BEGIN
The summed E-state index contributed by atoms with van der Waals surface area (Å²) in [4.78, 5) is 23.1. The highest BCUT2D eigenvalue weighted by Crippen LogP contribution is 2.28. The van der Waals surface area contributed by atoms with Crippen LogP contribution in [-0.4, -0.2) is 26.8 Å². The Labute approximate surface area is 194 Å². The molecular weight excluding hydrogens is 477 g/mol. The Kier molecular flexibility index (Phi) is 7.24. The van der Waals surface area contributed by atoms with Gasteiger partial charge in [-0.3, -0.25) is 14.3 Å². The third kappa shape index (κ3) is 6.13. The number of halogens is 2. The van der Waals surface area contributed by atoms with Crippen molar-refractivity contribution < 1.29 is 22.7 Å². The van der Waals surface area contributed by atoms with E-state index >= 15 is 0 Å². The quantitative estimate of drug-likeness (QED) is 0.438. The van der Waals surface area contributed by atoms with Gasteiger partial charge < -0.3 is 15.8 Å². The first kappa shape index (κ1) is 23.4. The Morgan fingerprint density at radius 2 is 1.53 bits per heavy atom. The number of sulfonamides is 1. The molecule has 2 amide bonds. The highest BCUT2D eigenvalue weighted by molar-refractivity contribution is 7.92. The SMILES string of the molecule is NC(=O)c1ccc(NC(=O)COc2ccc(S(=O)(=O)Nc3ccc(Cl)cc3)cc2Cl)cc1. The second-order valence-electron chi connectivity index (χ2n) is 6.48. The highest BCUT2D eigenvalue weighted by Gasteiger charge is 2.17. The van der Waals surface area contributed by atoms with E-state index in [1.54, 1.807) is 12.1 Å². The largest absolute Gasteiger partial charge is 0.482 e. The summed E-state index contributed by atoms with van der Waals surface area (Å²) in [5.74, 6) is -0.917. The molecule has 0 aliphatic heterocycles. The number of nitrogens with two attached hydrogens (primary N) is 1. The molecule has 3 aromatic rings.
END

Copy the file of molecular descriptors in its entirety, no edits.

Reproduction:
The summed E-state index contributed by atoms with van der Waals surface area (Å²) in [4.78, 5) is 23.1. The highest BCUT2D eigenvalue weighted by Crippen LogP contribution is 2.28. The van der Waals surface area contributed by atoms with Crippen LogP contribution in [-0.4, -0.2) is 26.8 Å². The Labute approximate surface area is 194 Å². The molecular weight excluding hydrogens is 477 g/mol. The Kier molecular flexibility index (Phi) is 7.24. The van der Waals surface area contributed by atoms with Gasteiger partial charge in [-0.3, -0.25) is 14.3 Å². The third kappa shape index (κ3) is 6.13. The number of halogens is 2. The van der Waals surface area contributed by atoms with Crippen molar-refractivity contribution < 1.29 is 22.7 Å². The van der Waals surface area contributed by atoms with E-state index >= 15 is 0 Å². The quantitative estimate of drug-likeness (QED) is 0.438. The van der Waals surface area contributed by atoms with Gasteiger partial charge < -0.3 is 15.8 Å². The first kappa shape index (κ1) is 23.4. The Morgan fingerprint density at radius 2 is 1.53 bits per heavy atom. The number of sulfonamides is 1. The molecule has 2 amide bonds. The highest BCUT2D eigenvalue weighted by molar-refractivity contribution is 7.92. The SMILES string of the molecule is NC(=O)c1ccc(NC(=O)COc2ccc(S(=O)(=O)Nc3ccc(Cl)cc3)cc2Cl)cc1. The second-order valence-electron chi connectivity index (χ2n) is 6.48. The highest BCUT2D eigenvalue weighted by Gasteiger charge is 2.17. The van der Waals surface area contributed by atoms with E-state index in [1.54, 1.807) is 12.1 Å². The largest absolute Gasteiger partial charge is 0.482 e. The summed E-state index contributed by atoms with van der Waals surface area (Å²) in [5.74, 6) is -0.917. The molecule has 0 aliphatic heterocycles. The number of nitrogens with two attached hydrogens (primary N) is 1. The molecule has 3 aromatic rings.